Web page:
Woodward maintained that he had been at a party in Arlington in the company of numerous eyewitnesses at the time of the murder. The Dallas DA's office, headed by former FBI agent Henry Wade, was able to confirm Woodward's alibi. And it was also aware of the fact that three other men had been seen with Miss Jones that night, including two who would later be convicted of sexual assault.
Wade and his office, in their zeal to close the case, refused to provide that exculpatory evidence to the defense, as they were legally and ethically required to do. The case against Woodward was thinner than a bulimic heroin addict; it relied on a dubious eyewitness ID and a pile of circumstantial evidence. Wade and his henchmen did what they could to flesh out that case with layers of insinuation and theatrical outrage, and this proved to be sufficient. In 1981, Woodward was found guilty and sent to prison, apparently for life.
Over the next 27 years, Woodard was up for parole on at least 12 occasions. His conduct in prison was exemplary, and apart from the conviction there was no indication that he would pose a threat to anyone if he were freed. However, at each hearing the parole board insisted that Woodard allocute to the crime, often saying that his refusal to acknowledge his guilt was the only thing standing between him and freedom.
And each time, Woodard refused to concede his guilt.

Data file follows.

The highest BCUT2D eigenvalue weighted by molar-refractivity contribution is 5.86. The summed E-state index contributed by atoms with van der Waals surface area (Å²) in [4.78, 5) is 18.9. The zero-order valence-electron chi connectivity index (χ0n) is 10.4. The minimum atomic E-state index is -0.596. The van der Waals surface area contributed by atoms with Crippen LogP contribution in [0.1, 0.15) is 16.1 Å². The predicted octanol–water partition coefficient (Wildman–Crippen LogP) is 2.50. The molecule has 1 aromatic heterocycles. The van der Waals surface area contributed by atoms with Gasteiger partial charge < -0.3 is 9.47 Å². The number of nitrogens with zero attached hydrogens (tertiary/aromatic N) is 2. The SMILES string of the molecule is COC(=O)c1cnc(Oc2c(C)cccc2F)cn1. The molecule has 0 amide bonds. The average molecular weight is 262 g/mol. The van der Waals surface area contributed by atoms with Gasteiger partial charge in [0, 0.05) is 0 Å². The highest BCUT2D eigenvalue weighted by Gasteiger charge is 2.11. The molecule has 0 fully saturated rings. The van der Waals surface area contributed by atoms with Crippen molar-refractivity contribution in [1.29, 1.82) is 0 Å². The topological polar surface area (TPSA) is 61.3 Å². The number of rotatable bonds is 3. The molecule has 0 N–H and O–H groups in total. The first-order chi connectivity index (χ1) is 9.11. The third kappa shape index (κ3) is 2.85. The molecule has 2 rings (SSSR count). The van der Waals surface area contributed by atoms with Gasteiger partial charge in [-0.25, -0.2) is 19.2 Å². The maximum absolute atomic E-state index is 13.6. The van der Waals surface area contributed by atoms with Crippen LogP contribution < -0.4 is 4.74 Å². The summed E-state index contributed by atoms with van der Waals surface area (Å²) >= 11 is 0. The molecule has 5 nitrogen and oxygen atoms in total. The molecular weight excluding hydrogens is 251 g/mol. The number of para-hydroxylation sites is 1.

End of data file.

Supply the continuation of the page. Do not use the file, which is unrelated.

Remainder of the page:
"They always told me, as long as you deny your guilt it's saying something about you -- you know, you are not willing to own up to your deed," Woodard noted in a remarkable interview broadcast on CBS's 60 Minutes program. And each time, he recalled in a gentle, resonant drawl, the parole board's reaction was, "We gonna deny you."
Like any human being blessed with even a particle of self-awareness, Woodard craved his freedom. But unlike the vast majority of people, he understood that he wouldn't truly be free if, in order to escape his physical imprisonment, he permitted the State to brand him indelibly as a criminal for an offense he didn't commit.
Woodard's physical freedom had been stolen from him. He refused to become an accomplice in that crime by ratifying the State's assault on his integrity. This is why, in a very real sense, Woodard -- even when he was confined to his prison cell -- was freer than many of us who make soul-killing compromises with our Enemy, the State under much less onerous circumstances.
"I wasn't guilty," Woodard explained, his voice flavored with a hint of incredulity when asked why he wouldn't submit to the parole board's demands. "A man has to stand for something."